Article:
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Face of Defense: Deployment Brings Brother, Sister Together

By Army Sgt. Rodney Foliente
Special to American Forces Press Service

CAMP ECHO, Iraq, April 15, 2009 – Typically, deployment marks a separation from family. It can be a difficult sacrifice that walks hand in hand with selfless service to answer the nation’s call.

Click photo for screen-resolution image
Army Sgt. Jordane Lovin, right, shares a joke with her older brother, Army Pfc. Robert Lovin, at Camp Echo, Iraq, April 6, 2009. U.S. Army photo by Sgt. Rodney Foliente
  

(Click photo for screen-resolution image);high-resolution image available.

Occasionally, however, circumstances bring family members together and strengthen the bond between them.

Army Sgt. Jordane Lovin, a Special Troops Battalion signal intelligence analyst with the 4th Infantry Division’s 2nd Brigade Combat Team, received a visit here April 4 from her older brother, Army Pfc. Robert Lovin, a 10th Sustainment Brigade quartermaster specialist.

The siblings had not been able to spend time together since Jordane Lovin graduated from high school in 2003 and joined the Army, leaving their home in Erie, Pa.

“I honestly thought Iraq would be the last place I would see her,” said Robert Lovin, who has been stationed at Victory Base Complex in Baghdad since May. When he found out his sister was coming to Iraq, he tried to coordinate to see her. He took the request to his chain of command, and was approved for a four-day visit to Camp Echo. When he found out, he said, he couldn’t contain his excitement.

“I went outside and actually started jumping up and down for joy when I found out,” he said. His sister responded to the mental image by making fun of him. After a shared laugh, she admitted that she also was excited when she learned his unit would let him visit.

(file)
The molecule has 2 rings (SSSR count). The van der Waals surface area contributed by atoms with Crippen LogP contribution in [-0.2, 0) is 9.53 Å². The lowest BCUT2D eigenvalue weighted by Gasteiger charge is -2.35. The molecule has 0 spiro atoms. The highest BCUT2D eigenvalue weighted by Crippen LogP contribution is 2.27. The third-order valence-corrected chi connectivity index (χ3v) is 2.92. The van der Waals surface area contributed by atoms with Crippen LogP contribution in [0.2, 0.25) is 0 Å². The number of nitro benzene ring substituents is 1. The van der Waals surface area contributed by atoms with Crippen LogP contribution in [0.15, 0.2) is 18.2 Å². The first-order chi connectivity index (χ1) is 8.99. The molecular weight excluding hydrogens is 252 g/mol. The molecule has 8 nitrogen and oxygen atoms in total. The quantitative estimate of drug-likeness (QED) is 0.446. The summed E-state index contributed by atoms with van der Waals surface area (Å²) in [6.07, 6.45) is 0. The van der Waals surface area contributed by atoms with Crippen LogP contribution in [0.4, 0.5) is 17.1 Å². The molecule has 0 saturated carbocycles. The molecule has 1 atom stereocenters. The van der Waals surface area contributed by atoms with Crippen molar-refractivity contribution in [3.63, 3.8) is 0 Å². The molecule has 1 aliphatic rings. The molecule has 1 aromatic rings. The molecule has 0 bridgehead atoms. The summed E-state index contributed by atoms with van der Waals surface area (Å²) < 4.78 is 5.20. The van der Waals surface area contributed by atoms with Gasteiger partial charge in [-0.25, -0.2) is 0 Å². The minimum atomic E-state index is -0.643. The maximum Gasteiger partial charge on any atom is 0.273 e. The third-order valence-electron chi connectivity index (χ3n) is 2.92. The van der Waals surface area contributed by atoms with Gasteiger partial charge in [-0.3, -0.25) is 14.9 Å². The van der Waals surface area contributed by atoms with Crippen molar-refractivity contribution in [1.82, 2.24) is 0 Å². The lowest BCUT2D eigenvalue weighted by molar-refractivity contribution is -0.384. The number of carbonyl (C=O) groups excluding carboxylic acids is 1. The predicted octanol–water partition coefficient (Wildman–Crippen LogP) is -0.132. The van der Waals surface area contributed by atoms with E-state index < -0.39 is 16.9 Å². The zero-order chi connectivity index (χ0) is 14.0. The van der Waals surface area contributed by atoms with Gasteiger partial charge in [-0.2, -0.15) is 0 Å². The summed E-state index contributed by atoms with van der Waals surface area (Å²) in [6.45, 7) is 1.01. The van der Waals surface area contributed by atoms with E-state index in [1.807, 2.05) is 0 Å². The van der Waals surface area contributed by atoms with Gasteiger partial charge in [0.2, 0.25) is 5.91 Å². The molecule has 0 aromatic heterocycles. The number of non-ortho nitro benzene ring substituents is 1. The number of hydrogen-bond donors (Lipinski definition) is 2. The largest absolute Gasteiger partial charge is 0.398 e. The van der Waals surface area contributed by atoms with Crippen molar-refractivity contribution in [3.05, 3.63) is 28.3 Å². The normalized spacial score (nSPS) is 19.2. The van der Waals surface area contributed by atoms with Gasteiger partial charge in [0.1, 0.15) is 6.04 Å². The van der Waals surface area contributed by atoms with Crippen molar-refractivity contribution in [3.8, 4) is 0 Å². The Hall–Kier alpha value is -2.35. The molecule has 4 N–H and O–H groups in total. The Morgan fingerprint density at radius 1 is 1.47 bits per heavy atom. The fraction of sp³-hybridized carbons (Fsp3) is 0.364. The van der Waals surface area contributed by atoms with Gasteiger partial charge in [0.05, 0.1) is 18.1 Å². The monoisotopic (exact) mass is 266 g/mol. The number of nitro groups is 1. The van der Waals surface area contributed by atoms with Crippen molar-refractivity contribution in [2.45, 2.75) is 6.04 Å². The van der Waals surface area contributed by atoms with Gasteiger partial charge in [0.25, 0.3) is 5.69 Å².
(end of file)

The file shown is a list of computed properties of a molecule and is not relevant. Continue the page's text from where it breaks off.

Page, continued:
“I’m very grateful that they did,” she said. “Since I’m a late deployer, I don’t get to go home on leave, so I was very happy that he came down to Camp Echo. It was pretty awesome.” Jordane Lovin deployed in January to join the rest of the 2nd BCT, which deployed in September. She’d been held back from deployment until she had appropriate dwell time after a tour in Korea.

The 23-year-old sergeant said she was very excited for her brother to see how much she has changed, but she admitted being a bit anxious for the same reason.

Jordane Lovin has been in the Army for more than five years, and her brother joined 18 months ago. Robert Lovin said he respects his sister’s experience and military knowledge, and often asks her for advice in Army matters. His goal, however, is to match her in rank one day, which she claims will never happen.

“Her joining made me want to join,” the 24-year-old soldier said. “I’m glad I took her advice and joined the Army.” He said the Army is taking care of his family, and he doesn’t have to worry about his wife, Amy, their 4-year-old son, Dustin, and daughter, Haley, 3.

Robert Lovin recently re-enlisted for six years. Jordane Lovin re-enlisted last year for four. Both said the Army has been good to them and that they plan on staying in for awhile.

The siblings said they would like to be stationed on the same post one day, possibly at Fort Carson, Colo. But if that happened, they joked, they would drive each other crazy.

“I think we’re pretty close,” Jordane Lovin said of the family relationship. The two soldiers have seven siblings, including four step-siblings.

“As far as not seeing each other for a while, we still talk to each other and e-mail,” she added, noting that using a webcam helps to close the distance as well.

Both soldiers said their family is proud to carry on the tradition of serving their country, even through the hardships of separation. While they miss the rest of the family, they said they took solace in each other’s company, reveling in their micro-family reunion.

(Army Sgt. Rodney Foliente serves with the 4th Infantry Division’s 2nd Brigade Combat Team.)

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Related Sites:
Multinational Corps Iraq


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